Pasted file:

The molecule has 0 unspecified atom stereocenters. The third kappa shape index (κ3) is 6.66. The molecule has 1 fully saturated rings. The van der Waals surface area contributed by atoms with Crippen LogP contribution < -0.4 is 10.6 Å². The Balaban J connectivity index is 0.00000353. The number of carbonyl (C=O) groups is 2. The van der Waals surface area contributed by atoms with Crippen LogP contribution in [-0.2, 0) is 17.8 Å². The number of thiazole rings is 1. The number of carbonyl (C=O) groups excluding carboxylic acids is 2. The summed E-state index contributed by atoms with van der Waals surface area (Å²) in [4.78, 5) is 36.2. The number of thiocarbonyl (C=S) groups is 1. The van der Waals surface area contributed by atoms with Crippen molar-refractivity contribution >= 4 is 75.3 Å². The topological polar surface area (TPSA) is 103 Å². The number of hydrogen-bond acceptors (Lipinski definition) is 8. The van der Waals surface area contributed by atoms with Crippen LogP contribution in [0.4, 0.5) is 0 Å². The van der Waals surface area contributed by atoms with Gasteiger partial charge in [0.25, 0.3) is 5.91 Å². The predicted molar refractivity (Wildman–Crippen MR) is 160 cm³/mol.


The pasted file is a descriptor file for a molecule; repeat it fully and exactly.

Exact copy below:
The molecule has 0 unspecified atom stereocenters. The third kappa shape index (κ3) is 6.66. The molecule has 1 fully saturated rings. The van der Waals surface area contributed by atoms with Crippen LogP contribution < -0.4 is 10.6 Å². The Balaban J connectivity index is 0.00000353. The number of carbonyl (C=O) groups is 2. The van der Waals surface area contributed by atoms with Crippen LogP contribution in [-0.2, 0) is 17.8 Å². The number of thiazole rings is 1. The number of carbonyl (C=O) groups excluding carboxylic acids is 2. The summed E-state index contributed by atoms with van der Waals surface area (Å²) in [4.78, 5) is 36.2. The number of thiocarbonyl (C=S) groups is 1. The van der Waals surface area contributed by atoms with Crippen molar-refractivity contribution >= 4 is 75.3 Å². The topological polar surface area (TPSA) is 103 Å². The number of hydrogen-bond acceptors (Lipinski definition) is 8. The van der Waals surface area contributed by atoms with Crippen LogP contribution in [0.4, 0.5) is 0 Å². The van der Waals surface area contributed by atoms with Gasteiger partial charge in [0.25, 0.3) is 5.91 Å². The predicted molar refractivity (Wildman–Crippen MR) is 160 cm³/mol.